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Dec 06 2019

Australia To Cut Federal Arts Department

by Ophelia Lai

Australia’s federal department for the arts will be axed as part of prime minister Scott Morrison’s public service overhaul. Image of Morrison speaking aboard the USS Ronald Reagan in July 2019 via the US Pacific Fleet’s Flickr.

Australian prime minister Scott Morrison announced on December 5 that the federal department for the arts will be cut as part of a public service overhaul. The current Department of Communications and the Arts will be folded into a new federal body dedicated to Infrastructure, Transport, Regional Development and Communications, effective February 1, 2020.

The Department of Communications and the Arts was only made aware of the decision a day before the announcement. According to an internal memo sent by the outgoing department head Mike Mrdak: “We were not permitted any opportunity to provide advice on the machinery of government changes, nor were our views ever sought on any proposal to abolish the department or to changes to our structure and operations.”

Although the government has yet to release details on how the shakeup may affect the allocation of resources to the cultural sector, arts professionals in Australia have responded with shock and consternation, citing concerns over the lack of consultation on the policy and fear of potential budget cuts. Speaking to SBS News, Esther Anatolitis, executive director of Australia’s National Association for the Visual Arts, stated that slashing the department was another blow to an arts industry still reeling from funding cuts in recent years, and represented a “choice to devalue a AUD 111.7 billion (USD 76.4 billion) [a year] industry.”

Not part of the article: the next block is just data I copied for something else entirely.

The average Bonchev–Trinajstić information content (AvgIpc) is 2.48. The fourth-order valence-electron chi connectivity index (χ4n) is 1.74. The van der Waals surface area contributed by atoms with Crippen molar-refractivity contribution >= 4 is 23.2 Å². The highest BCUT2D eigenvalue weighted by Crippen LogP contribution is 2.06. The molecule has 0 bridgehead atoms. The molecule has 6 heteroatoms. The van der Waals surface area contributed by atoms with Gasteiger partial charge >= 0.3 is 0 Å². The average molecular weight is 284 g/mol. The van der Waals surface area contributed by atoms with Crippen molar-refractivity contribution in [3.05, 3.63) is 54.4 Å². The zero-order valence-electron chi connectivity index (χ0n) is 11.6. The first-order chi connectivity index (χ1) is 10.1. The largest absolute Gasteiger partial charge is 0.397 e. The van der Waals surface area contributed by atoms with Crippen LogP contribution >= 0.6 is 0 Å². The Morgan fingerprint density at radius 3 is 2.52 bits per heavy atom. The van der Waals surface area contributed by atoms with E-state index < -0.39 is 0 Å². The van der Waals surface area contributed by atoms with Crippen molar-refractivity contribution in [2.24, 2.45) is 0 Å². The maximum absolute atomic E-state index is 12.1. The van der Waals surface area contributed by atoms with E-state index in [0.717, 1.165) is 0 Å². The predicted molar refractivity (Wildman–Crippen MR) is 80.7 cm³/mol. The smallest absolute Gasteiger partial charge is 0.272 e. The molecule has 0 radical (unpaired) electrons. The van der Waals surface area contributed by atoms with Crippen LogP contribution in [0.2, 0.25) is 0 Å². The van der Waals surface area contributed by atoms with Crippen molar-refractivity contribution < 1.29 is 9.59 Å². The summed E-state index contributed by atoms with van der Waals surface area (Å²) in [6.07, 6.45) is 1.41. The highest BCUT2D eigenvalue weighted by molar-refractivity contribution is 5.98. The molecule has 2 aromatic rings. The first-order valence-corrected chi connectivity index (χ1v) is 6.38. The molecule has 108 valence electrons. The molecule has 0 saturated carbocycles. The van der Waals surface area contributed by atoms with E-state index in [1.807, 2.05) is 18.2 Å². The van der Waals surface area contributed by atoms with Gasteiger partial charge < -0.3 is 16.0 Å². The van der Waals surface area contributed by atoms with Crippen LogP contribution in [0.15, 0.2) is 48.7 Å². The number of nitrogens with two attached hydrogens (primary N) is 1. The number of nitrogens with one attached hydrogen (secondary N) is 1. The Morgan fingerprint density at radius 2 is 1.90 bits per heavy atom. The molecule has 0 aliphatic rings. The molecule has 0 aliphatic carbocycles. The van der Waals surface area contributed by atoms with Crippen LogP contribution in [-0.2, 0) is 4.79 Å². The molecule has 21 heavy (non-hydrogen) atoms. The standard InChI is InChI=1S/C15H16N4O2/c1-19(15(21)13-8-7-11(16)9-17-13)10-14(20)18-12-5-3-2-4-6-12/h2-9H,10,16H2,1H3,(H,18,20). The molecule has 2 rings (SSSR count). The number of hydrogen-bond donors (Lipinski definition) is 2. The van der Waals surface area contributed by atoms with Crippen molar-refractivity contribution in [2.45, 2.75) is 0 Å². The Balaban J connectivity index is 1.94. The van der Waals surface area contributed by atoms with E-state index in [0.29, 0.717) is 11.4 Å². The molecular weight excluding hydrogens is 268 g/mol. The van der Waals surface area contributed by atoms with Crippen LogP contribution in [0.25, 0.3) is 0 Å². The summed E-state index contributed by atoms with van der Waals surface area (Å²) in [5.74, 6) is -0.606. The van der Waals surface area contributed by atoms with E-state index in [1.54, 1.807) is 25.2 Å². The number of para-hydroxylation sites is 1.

The arts department is one of four to be axed, resulting in four new, consolidated federal bodies spanning industry, energy, environment, education, employment, and other public services. 

The Australian arts sector has struggled with a significant budget shortfall since former federal arts minister George Brandis stripped the Australia Council of AUD 105 million (USD 82 million) in funding back in 2015. Earlier this year, two-thirds of the Australian arts organizations applying for federal multi-year grants were turned down at the first stage by the Australia Council for the Arts, a portfolio agency of the Department of Communications and the Arts. 

Ophelia Lai is ArtAsiaPacific’s associate editor.

To read more of ArtAsiaPacific’s articles, visit our Digital Library.

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